Facebook shouldn’t be the face of internet.org (Wired UK)

Mark Zuckerberg
Mark ZuckerbergAriel Zambelich/Wired

took to the stage for the second year in a row at Mobile World Congress in
Barcelona to talk about the progress of internet.org, the
initiative he spearheads designed to bring the next billion people
online. Focussing on the progress internet.org has made over the
last year, Zuckerberg chose to share the limelight with several
operator partners Facebook has been
working with over the past year, and actively downplayed the social
network’s importance in the initiative.

Zuckerberg believes that Internet.org has an image problem in
that the wrong people getting the credit for connecting the world.
“We’re not doing the actual digital connecting; we’re trying to
help people connect with each other,” he argues. “Internet.org is
conflated with Facebook… the face of what internet.org needs to be
are the companies that are actually building the infrastructure and
laying the cables in the ground.”

Facebook obviously does play a role in the initiative, but that
role is basically to act as the gateway drug — or “on-ramp”, as
Zuckerberg puts it — to lure people into discovering more content
and more applications in order to that they will see the value of
investing in data plans and become fully fledged paid-up customers
of the operators.

“There are a lot people that just haven’t grown up with the
internet,” he says. “First you have to explain why the person would
to be on the internet.” This is where Facebook comes in. It is not
the how that will solve the connection problem, but the why. The
tactics vary from market to market, and Facebook works with its
partners in each individual country to collectively decide what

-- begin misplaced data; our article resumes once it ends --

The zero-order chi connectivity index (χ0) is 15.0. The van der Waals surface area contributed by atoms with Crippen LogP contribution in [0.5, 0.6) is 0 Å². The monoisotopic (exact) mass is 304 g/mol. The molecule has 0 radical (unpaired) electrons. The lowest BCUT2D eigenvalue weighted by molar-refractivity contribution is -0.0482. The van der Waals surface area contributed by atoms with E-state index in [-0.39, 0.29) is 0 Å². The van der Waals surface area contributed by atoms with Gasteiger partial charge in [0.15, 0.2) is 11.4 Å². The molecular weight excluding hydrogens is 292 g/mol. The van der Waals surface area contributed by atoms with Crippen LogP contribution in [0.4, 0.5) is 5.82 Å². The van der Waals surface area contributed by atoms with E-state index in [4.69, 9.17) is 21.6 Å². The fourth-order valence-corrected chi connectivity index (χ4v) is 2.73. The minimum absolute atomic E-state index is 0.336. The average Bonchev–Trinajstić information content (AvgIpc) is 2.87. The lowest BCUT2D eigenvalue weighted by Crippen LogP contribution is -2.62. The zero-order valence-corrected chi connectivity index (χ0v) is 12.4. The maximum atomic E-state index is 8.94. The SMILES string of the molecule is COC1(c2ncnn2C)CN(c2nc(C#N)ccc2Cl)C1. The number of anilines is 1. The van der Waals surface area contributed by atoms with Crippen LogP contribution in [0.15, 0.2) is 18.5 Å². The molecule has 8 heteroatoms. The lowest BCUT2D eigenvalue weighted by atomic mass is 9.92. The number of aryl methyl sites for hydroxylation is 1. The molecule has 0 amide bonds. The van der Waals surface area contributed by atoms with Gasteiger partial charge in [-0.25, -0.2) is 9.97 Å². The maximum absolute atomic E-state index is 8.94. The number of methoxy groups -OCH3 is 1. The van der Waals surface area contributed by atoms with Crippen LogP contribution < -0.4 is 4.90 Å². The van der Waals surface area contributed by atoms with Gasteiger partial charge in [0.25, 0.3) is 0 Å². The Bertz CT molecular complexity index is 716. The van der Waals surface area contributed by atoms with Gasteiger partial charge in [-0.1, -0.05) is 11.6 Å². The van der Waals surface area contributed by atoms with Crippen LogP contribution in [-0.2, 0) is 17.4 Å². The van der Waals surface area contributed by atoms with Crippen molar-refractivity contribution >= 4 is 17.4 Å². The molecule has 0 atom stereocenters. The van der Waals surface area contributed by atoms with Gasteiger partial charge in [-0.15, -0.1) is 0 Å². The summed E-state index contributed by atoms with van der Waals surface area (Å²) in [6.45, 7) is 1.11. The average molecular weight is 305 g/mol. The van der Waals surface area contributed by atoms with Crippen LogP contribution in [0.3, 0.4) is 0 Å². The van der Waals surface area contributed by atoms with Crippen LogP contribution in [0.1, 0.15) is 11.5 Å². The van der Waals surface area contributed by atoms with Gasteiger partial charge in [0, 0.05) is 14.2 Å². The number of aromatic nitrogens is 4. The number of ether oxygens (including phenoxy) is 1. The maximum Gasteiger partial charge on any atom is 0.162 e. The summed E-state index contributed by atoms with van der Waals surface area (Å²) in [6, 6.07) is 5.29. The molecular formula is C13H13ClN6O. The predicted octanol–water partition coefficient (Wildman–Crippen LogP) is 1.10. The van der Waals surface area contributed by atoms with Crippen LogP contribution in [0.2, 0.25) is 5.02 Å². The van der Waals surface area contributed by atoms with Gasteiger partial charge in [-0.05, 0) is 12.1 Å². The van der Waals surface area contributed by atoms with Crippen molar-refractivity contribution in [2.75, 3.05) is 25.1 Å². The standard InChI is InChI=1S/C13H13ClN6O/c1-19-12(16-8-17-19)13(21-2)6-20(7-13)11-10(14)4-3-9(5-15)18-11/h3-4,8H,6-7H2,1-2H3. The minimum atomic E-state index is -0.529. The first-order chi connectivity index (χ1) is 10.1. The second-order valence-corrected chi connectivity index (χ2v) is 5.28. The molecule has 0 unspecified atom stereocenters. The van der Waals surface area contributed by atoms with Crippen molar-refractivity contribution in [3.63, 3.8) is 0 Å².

would be the best motivator – whether that be health, education or
something else entirely — to get people online, and they craft a
custom programme accordingly.

“The overwhelming feedback we’ve heard from our partners is that
it works.” People are starting to use not only more data once
they’ve had access tot he very basic services Facebook and the
operators provide, he adds, but they use make more voice calls and
send more text messages too.

This addresses a rather sore point between Facebook and the
operators, many of whom see services like Facebook Messenger and
WhatsApp (which Facebook also owns) as cannibalising their
traditional revenue streams due to the fact it doesn’t cost
anything extra to send messages or make calls using data.
Zuckerberg called the situation “nuanced”, but said that ultimately
“people understand that there are going to be messaging apps”. When
pressed, he emphasised that as he was not a regulator, he wasn’t in
a position to comment on how the industry should resolve this
particular issue, but that the industry needed to continue to

Plus, he adds,”Facebook we know drives data usage… we have these
services that people love and are drivers of data use. It’s a
profitable model for our partners.”

This is the message Zuckerberg wants operators to remember, and
has for some time. His passionate call to action for partners
during last year’s keynote and his humility and deference towards
them this year sends a strong message: you don’t need to fear
Facebook; you aren’t the lesser partner here.

As long as the conversion rate from free users to paid users
remains as high as the trials seem to suggest they will, it seems
like an attractive prospect for operators to sign up. Zuckerberg
believes that this is possible and that the internet.org programme
could run indefinitely. It will not, he believes
encourage people to only take advantage of the free, pared-back
services on offer and hold off from signing up for more.

“What were looking to do is basically create a model that
is profitable for operator to have on perpetually.” People so far
have been upgrading becoming paid customers in droves, he adds. “As
longs that is true, it will make sense to keep the experience on
long term.”

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2 March 2015 | 7:20 pm – Source: wired.co.uk


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